Several DS19 and 2CV projects

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    1000+ Posts gerrypro's Avatar
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    Quote Originally Posted by Buttercup View Post
    Not in my experience...... they always come out in the same relationship that they went in.
    Absolutely!!!!!
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    Cheers Gerry

  12. #12
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    The only way I've ever fitted pistons in a wet liner engine is on the bench. The engine block/ liner seal area can then be checked for corrosion pitting at the same time. If the engine uses a gasket as a liner seal, clamp the liner down as soon as it's back in place but do not clamp it super tight, only nip it enough to stop it moving and let the head do the full clamp down. A soft material such as rubber under your clamping method will prevent the gaskets from being over compressed and hold the liner in place very well. Otherwise you're clamping a gasket twice and, in the first instance maybe unevenly, and so inviting a water leak. Why risk having to keep checking for milky oil after all that work and expense. Do it right the first time or don't bother is my motto.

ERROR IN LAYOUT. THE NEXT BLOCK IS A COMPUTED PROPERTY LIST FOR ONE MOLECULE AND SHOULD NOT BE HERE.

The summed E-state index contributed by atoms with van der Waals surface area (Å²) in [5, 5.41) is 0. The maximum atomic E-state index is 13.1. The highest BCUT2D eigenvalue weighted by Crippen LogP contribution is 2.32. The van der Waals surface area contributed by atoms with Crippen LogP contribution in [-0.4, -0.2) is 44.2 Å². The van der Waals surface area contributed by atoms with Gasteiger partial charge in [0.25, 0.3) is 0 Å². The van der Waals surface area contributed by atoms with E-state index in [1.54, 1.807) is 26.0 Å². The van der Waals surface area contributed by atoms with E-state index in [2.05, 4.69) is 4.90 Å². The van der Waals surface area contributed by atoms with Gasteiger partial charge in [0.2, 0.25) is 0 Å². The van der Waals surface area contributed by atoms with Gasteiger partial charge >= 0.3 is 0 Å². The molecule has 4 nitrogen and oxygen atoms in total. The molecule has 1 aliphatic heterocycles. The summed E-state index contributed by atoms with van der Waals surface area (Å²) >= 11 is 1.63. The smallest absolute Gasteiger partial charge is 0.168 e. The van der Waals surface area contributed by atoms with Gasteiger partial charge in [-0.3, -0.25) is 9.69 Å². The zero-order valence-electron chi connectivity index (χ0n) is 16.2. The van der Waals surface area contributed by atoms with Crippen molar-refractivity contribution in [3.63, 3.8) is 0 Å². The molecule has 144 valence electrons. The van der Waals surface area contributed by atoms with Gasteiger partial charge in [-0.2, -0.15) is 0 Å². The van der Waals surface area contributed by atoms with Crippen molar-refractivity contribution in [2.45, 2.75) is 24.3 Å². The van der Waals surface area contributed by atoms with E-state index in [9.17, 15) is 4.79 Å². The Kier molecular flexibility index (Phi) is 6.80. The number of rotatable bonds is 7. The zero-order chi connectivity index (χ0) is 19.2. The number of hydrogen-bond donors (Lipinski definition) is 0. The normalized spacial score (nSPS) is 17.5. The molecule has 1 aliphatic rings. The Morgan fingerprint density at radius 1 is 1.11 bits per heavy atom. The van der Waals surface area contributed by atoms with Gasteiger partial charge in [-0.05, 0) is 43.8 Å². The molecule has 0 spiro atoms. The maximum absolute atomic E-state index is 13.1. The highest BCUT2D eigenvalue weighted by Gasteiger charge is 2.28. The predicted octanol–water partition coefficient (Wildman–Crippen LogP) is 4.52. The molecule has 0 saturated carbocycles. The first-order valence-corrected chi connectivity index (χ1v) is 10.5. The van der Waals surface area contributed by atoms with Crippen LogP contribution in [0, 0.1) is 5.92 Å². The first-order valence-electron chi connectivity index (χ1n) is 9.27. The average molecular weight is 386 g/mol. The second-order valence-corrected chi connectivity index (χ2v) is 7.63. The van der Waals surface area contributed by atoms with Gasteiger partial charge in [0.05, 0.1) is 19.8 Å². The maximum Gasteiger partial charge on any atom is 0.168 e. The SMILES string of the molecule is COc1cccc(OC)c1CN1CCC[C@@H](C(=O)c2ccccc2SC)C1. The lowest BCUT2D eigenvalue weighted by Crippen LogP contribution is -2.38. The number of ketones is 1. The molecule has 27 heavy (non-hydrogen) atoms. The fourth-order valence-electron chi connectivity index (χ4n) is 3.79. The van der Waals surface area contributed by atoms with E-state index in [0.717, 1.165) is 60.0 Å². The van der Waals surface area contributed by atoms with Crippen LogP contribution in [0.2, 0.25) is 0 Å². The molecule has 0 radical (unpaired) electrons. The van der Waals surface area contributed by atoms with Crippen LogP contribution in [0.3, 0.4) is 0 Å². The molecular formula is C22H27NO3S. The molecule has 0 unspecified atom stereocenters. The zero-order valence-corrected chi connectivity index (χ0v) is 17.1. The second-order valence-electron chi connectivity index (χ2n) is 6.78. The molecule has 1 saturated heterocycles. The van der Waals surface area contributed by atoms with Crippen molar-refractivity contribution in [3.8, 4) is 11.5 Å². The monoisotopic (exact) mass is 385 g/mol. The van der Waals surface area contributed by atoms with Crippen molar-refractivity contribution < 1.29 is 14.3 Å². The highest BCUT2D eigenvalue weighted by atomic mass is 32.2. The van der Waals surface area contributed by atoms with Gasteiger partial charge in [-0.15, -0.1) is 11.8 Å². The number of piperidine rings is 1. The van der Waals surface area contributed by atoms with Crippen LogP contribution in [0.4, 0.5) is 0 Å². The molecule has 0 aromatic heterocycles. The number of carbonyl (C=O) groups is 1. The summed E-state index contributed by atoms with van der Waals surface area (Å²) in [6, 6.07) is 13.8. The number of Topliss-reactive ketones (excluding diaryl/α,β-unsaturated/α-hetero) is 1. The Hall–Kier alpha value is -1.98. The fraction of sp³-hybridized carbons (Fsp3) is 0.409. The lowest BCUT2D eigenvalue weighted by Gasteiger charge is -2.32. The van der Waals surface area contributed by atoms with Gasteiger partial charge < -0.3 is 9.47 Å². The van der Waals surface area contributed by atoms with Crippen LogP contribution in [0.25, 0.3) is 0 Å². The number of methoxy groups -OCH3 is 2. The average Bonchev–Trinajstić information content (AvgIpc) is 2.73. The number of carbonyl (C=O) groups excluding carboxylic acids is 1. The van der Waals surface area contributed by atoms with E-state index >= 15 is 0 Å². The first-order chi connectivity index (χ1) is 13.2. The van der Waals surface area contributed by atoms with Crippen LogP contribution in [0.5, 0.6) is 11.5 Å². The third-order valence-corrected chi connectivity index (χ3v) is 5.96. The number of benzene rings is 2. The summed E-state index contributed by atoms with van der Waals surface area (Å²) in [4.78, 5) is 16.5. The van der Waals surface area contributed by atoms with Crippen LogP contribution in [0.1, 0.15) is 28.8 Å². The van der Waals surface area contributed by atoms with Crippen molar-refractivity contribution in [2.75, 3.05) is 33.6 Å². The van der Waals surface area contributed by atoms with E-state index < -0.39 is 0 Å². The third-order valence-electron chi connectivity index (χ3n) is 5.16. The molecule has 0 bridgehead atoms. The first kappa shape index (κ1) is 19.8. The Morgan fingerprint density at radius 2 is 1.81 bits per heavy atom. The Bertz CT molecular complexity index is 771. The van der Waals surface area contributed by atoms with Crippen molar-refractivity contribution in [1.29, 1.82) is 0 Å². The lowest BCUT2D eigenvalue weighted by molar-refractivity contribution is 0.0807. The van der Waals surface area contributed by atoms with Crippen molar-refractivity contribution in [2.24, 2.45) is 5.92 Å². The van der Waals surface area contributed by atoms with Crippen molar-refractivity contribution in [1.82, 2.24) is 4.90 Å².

Cheers.

  13. #13
    Fellow Frogger! citroenthusiast's Avatar
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    What's wrong with this picture? (Manual says arrow points to the front, but in this case the arrow is perpendicular to the gudgeon pin bore and so must either point to the camshaft or away from it....) Any ideas which?

    Also how loose a fit can the gudgeon pin be in the bore? I can definitely move the pin in the bore enough to feel a rattle when it yaws (although not if I try it straight laterally).

    Assembling Long Stoke Pistons-new-piston.jpg
    Cheers,
    John T.

    54 11BL; 61DS19 LHM (son's); 71DS21 BVH; 73SM 3.0; 73SM 2.7EFI; 73SM 3.0 (other son's); 74 Maserati Merak

  14. #14
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    Quote Originally Posted by citroenthusiast View Post